On a personal note 3: Hawaii edition

Those of you who follow the Cat Twitter Feed (at the bottom of the page) already know my mom just got back from a trip to Hawaii. The trip was a birthday present to her from my grandma. It was just the girls, though; my mom, her sister, and my grandma. I didn’t go. And based on the pictures my mom brought back, boy, I wish I could have gone.








When my mom arrived in Honolulu, she said the city reminded her somewhat of Cuba. Then she stayed the first night in a hotel in Waikiki, which she said reminded her of southern California. Wherever she went, there were people walking around in nothing but their swimwear – some of them really attractive – and nobody seemed to bat an eye. She dined at a Jimmy Buffet-themed restaurant called Cheeseburger in Paradise, and went through a gift shop called Hilo Hattie that she described as “a Hawiian version of Cracker Barrel with clothes and jewelry”.

They went on a tour of the Maui Divers pearl factory, where my mom apparently lost her mind from excitement (she’s a huge pearl fan). Then they went to a luau. She learned that about 80% of the state’s economy runs on tourism now, so they really play up the Polynesian thing.

Polynesia? I don't see it.

That made me wonder how Hawaii is doing in this recession, what with fewer people traveling very far from home and all. This article for the Hawaii Independent said 10% of Hawaiian children had at least one unemployed parent, and this article says that the recession has caused the state’s largest budget crisis since the Great Depression.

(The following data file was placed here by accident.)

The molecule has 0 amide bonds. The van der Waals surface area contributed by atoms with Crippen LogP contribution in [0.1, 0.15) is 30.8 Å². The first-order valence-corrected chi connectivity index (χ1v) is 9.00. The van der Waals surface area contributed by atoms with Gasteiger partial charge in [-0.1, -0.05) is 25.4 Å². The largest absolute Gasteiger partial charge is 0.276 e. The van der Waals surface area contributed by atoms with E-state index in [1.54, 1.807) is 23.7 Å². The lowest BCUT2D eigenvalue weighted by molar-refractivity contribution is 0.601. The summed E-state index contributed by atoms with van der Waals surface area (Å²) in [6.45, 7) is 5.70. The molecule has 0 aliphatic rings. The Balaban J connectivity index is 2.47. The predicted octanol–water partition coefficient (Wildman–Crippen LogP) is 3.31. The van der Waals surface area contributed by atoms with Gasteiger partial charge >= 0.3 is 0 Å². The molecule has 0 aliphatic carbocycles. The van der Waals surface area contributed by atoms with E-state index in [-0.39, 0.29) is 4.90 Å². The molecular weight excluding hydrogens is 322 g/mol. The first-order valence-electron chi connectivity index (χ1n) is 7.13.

Oh, remember how sugar was the main reason Hawaii is a U.S. state? Well, it turns out only one sugar plantation is left, and its sugar is sold exclusively to the military for ethanol production. But there are other cash crops grown on the islands’ shores, like chocolate







and coffee







That Kona Joe’s coffee, by the way, is grown using a patented process that treats the coffee plant like a grape vine. I thought that was kind of cool.

My mom toured all of the islands on the Pride of America cruise ship. Believe me, this ship is huge:


She even got to see the Kilauea volcano

Before the eruption, this used to be a Macy's.

and some local craftsmen at work:

Talking on the cell phone while working? Tsk, tsk.

So, yeah, that’s why I’m envious. Hey, grandma? Next time, can I come? Please?

Thank you, mom, for letting me use your photos! Oh, and readers, I was just kidding with the “this used to be a Macy’s” caption.